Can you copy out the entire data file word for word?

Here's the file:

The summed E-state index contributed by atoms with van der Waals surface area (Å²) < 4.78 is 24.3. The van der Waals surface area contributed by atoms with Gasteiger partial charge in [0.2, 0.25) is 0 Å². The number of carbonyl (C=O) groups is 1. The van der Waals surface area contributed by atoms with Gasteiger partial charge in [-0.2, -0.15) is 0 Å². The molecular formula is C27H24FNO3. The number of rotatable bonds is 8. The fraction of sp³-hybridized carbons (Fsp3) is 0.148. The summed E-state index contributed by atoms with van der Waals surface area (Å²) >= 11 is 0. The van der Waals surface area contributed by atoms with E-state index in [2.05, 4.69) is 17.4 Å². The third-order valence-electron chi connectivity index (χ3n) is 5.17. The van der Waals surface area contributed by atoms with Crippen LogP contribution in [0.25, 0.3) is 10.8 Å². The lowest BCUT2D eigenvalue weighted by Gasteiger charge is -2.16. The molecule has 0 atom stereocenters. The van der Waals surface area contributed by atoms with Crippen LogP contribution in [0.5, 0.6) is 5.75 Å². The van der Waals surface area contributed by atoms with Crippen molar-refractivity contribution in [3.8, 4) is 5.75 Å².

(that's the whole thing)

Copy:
The summed E-state index contributed by atoms with van der Waals surface area (Å²) < 4.78 is 24.3. The van der Waals surface area contributed by atoms with Gasteiger partial charge in [0.2, 0.25) is 0 Å². The number of carbonyl (C=O) groups is 1. The van der Waals surface area contributed by atoms with Gasteiger partial charge in [-0.2, -0.15) is 0 Å². The molecular formula is C27H24FNO3. The number of rotatable bonds is 8. The fraction of sp³-hybridized carbons (Fsp3) is 0.148. The summed E-state index contributed by atoms with van der Waals surface area (Å²) >= 11 is 0. The van der Waals surface area contributed by atoms with E-state index in [2.05, 4.69) is 17.4 Å². The third-order valence-electron chi connectivity index (χ3n) is 5.17. The van der Waals surface area contributed by atoms with Crippen LogP contribution in [0.25, 0.3) is 10.8 Å². The lowest BCUT2D eigenvalue weighted by Gasteiger charge is -2.16. The molecule has 0 atom stereocenters. The van der Waals surface area contributed by atoms with Crippen LogP contribution in [0.5, 0.6) is 5.75 Å². The van der Waals surface area contributed by atoms with Crippen molar-refractivity contribution in [3.8, 4) is 5.75 Å².